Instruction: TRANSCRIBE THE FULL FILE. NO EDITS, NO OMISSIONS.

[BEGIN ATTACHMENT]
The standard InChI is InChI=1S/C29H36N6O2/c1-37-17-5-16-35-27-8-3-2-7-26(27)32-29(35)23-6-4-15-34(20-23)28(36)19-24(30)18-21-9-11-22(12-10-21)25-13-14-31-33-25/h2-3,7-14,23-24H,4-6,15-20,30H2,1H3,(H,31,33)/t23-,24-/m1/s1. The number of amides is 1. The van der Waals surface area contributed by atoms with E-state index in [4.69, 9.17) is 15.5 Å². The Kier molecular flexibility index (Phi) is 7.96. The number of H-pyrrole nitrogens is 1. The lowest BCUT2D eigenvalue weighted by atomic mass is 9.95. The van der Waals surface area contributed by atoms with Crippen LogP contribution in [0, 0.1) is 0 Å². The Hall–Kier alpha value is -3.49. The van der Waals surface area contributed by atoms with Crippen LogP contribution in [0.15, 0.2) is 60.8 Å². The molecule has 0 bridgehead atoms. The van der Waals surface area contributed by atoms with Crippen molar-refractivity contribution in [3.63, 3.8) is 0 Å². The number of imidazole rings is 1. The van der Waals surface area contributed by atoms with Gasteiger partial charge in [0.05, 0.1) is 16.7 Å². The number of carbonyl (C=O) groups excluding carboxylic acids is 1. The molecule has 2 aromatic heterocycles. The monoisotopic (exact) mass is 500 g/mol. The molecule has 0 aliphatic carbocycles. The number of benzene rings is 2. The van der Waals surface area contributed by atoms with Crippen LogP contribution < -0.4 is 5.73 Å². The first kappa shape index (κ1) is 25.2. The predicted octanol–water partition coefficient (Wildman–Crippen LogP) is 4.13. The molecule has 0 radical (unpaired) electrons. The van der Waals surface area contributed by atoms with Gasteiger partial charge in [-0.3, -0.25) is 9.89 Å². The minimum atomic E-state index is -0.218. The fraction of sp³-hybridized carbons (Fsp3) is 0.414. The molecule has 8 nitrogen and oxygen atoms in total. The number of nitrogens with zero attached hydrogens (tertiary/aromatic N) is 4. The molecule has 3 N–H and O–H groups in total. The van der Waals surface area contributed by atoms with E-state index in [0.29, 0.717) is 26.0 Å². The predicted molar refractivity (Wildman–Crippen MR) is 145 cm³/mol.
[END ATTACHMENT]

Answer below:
The standard InChI is InChI=1S/C29H36N6O2/c1-37-17-5-16-35-27-8-3-2-7-26(27)32-29(35)23-6-4-15-34(20-23)28(36)19-24(30)18-21-9-11-22(12-10-21)25-13-14-31-33-25/h2-3,7-14,23-24H,4-6,15-20,30H2,1H3,(H,31,33)/t23-,24-/m1/s1. The number of amides is 1. The van der Waals surface area contributed by atoms with E-state index in [4.69, 9.17) is 15.5 Å². The Kier molecular flexibility index (Phi) is 7.96. The number of H-pyrrole nitrogens is 1. The lowest BCUT2D eigenvalue weighted by atomic mass is 9.95. The van der Waals surface area contributed by atoms with Crippen LogP contribution in [0, 0.1) is 0 Å². The Hall–Kier alpha value is -3.49. The van der Waals surface area contributed by atoms with Crippen LogP contribution in [0.15, 0.2) is 60.8 Å². The molecule has 0 bridgehead atoms. The van der Waals surface area contributed by atoms with Crippen molar-refractivity contribution in [3.63, 3.8) is 0 Å². The number of imidazole rings is 1. The van der Waals surface area contributed by atoms with Gasteiger partial charge in [0.05, 0.1) is 16.7 Å². The number of carbonyl (C=O) groups excluding carboxylic acids is 1. The molecule has 2 aromatic heterocycles. The monoisotopic (exact) mass is 500 g/mol. The molecule has 0 aliphatic carbocycles. The number of benzene rings is 2. The van der Waals surface area contributed by atoms with Crippen LogP contribution < -0.4 is 5.73 Å². The first kappa shape index (κ1) is 25.2. The predicted octanol–water partition coefficient (Wildman–Crippen LogP) is 4.13. The molecule has 0 radical (unpaired) electrons. The van der Waals surface area contributed by atoms with Gasteiger partial charge in [-0.3, -0.25) is 9.89 Å². The minimum atomic E-state index is -0.218. The fraction of sp³-hybridized carbons (Fsp3) is 0.414. The molecule has 8 nitrogen and oxygen atoms in total. The number of nitrogens with zero attached hydrogens (tertiary/aromatic N) is 4. The molecule has 3 N–H and O–H groups in total. The van der Waals surface area contributed by atoms with E-state index in [0.29, 0.717) is 26.0 Å². The predicted molar refractivity (Wildman–Crippen MR) is 145 cm³/mol.